Tuesday, April 5, 2016

Good Friday Service, Brokenness and the Cross

I love to spend Triduum* with my community at the monastery. We have such wonderful, rich liturgies that call me into a space of deep reflection, sorrow, repentance, wonder and joy.

This year I did not make it up to the monastery for Triduum because of my resident chaplaincy work at Abbott Northwest Hospital. I had the opportunity to preside and gather with folks in the Mental Health Unit for a Good Friday service and time of reflection. As I prepared my reflection I found myself at a loss to know what to say to those who would be part of the gathering. It’s not that I didn’t have anything to say or could not come up with material – it just seemed out of context with these folks.  How do you talk about the cross with patients who have mental health problems, who daily bear their cross because they are stigmatized, misunderstood in their suffering, marginalized in our society and often looked on with disdain?  Frankly I was at a loss how to communicate the suffering of the cross to these patients.  In desperation I looked on the internet for some reflection resources. I couldn’t find much information and what I did find often felt as if I was trying to put a square block in a round hole.  I was stuck, or at least felt stuck, about how to communicate the meaning of the cross to these folks who have a deep, anguishing faith because of their suffering. I found some words from Henri Nouwen on brokenness and the cross that I tried to reflect on and communicate the following:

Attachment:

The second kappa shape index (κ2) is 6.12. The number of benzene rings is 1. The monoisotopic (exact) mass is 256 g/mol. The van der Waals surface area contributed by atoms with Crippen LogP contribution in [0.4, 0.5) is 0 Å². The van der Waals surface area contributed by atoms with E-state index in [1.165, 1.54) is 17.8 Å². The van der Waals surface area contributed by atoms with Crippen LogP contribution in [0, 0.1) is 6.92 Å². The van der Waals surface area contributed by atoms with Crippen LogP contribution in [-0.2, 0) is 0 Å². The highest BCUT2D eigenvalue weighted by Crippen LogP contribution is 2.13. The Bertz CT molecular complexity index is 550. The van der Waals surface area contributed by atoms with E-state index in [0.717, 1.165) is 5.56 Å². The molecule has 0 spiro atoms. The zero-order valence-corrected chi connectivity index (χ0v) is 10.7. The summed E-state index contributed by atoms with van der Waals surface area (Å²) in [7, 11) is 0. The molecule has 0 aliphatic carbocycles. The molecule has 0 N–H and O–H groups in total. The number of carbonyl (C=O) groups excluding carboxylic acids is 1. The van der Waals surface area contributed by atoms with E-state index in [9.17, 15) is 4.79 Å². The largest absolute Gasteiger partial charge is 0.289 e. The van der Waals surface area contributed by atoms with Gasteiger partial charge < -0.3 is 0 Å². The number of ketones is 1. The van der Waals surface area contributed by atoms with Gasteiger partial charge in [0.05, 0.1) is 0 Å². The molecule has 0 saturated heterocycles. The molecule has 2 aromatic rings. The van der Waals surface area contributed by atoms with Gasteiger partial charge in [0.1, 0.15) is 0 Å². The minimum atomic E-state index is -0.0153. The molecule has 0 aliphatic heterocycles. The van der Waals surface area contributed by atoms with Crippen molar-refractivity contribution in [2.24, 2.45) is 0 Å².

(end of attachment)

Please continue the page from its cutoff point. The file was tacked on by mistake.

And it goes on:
Your broken heart is the source of my salvation, the foundation of my hope, the cause of my love. It is the sacred place where all that was, is and ever shall be is held in unity. There all suffering has been suffered, all anguish lived, all loneliness endured, all abandonment felt and all agony cried out. There, human and divine love have kissed, and there God and all men and women of history are reconciled. All the tears of the human race have been cried there, all pain understood and all despair touched. Together with all people of all times, I look up to you whom they have pierced, and I gradually come to know what it means to be part of your body and your blood, what it means to be human.”


We broke bread together in the solidarity of our brokenness and suffering and Jesus’ love for us shown on the cross.  I want to fully acknowledge that I truly do not understand completely my brokenness as these folks understand their brokenness. Their brokenness and willingness to embrace the cross of Christ and claim it as Good Friday haunts my soul in mystery.  This Good Friday service impacted my sense of suffering and the meaning of the cross. I still don’t fully comprehend the cross, but I have experienced a whole new sense of the cross – and it causes me to tremble, tremble, tremble.


*The Triduum (a Latin term meaning ‘three days in one’), stretches for the Mass of the Lord’s supper on Holy Thursday to sundown on Easter Sunday.


Trish Dick, OSB

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